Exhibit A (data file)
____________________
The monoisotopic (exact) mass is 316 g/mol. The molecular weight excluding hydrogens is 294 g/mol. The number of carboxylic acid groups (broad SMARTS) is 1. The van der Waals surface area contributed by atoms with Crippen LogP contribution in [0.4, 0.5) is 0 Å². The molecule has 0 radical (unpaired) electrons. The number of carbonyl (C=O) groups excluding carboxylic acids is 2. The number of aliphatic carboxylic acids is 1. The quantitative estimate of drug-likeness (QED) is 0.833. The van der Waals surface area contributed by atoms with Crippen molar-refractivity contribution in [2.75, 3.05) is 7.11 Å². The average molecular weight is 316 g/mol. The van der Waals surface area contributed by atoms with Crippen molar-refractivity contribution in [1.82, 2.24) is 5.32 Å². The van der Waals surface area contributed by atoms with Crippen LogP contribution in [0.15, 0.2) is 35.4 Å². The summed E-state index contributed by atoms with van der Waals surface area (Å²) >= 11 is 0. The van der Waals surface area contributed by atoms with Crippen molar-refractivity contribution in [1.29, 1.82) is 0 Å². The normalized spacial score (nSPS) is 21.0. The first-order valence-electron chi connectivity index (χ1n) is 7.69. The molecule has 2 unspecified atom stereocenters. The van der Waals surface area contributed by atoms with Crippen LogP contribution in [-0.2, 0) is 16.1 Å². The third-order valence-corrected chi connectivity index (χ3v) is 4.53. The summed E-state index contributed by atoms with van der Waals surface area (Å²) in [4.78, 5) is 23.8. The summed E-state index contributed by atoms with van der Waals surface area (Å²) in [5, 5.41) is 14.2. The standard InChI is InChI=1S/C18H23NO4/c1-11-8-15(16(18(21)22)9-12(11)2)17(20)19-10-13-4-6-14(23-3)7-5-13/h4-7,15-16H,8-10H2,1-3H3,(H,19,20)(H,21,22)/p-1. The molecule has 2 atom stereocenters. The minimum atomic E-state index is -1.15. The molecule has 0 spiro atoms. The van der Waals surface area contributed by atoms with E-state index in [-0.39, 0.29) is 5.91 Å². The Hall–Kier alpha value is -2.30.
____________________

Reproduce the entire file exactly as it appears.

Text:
The monoisotopic (exact) mass is 316 g/mol. The molecular weight excluding hydrogens is 294 g/mol. The number of carboxylic acid groups (broad SMARTS) is 1. The van der Waals surface area contributed by atoms with Crippen LogP contribution in [0.4, 0.5) is 0 Å². The molecule has 0 radical (unpaired) electrons. The number of carbonyl (C=O) groups excluding carboxylic acids is 2. The number of aliphatic carboxylic acids is 1. The quantitative estimate of drug-likeness (QED) is 0.833. The van der Waals surface area contributed by atoms with Crippen molar-refractivity contribution in [2.75, 3.05) is 7.11 Å². The average molecular weight is 316 g/mol. The van der Waals surface area contributed by atoms with Crippen molar-refractivity contribution in [1.82, 2.24) is 5.32 Å². The van der Waals surface area contributed by atoms with Crippen LogP contribution in [0.15, 0.2) is 35.4 Å². The summed E-state index contributed by atoms with van der Waals surface area (Å²) >= 11 is 0. The van der Waals surface area contributed by atoms with Crippen molar-refractivity contribution in [1.29, 1.82) is 0 Å². The normalized spacial score (nSPS) is 21.0. The first-order valence-electron chi connectivity index (χ1n) is 7.69. The molecule has 2 unspecified atom stereocenters. The van der Waals surface area contributed by atoms with Crippen LogP contribution in [-0.2, 0) is 16.1 Å². The third-order valence-corrected chi connectivity index (χ3v) is 4.53. The summed E-state index contributed by atoms with van der Waals surface area (Å²) in [4.78, 5) is 23.8. The summed E-state index contributed by atoms with van der Waals surface area (Å²) in [5, 5.41) is 14.2. The standard InChI is InChI=1S/C18H23NO4/c1-11-8-15(16(18(21)22)9-12(11)2)17(20)19-10-13-4-6-14(23-3)7-5-13/h4-7,15-16H,8-10H2,1-3H3,(H,19,20)(H,21,22)/p-1. The molecule has 2 atom stereocenters. The minimum atomic E-state index is -1.15. The molecule has 0 spiro atoms. The van der Waals surface area contributed by atoms with E-state index in [-0.39, 0.29) is 5.91 Å². The Hall–Kier alpha value is -2.30.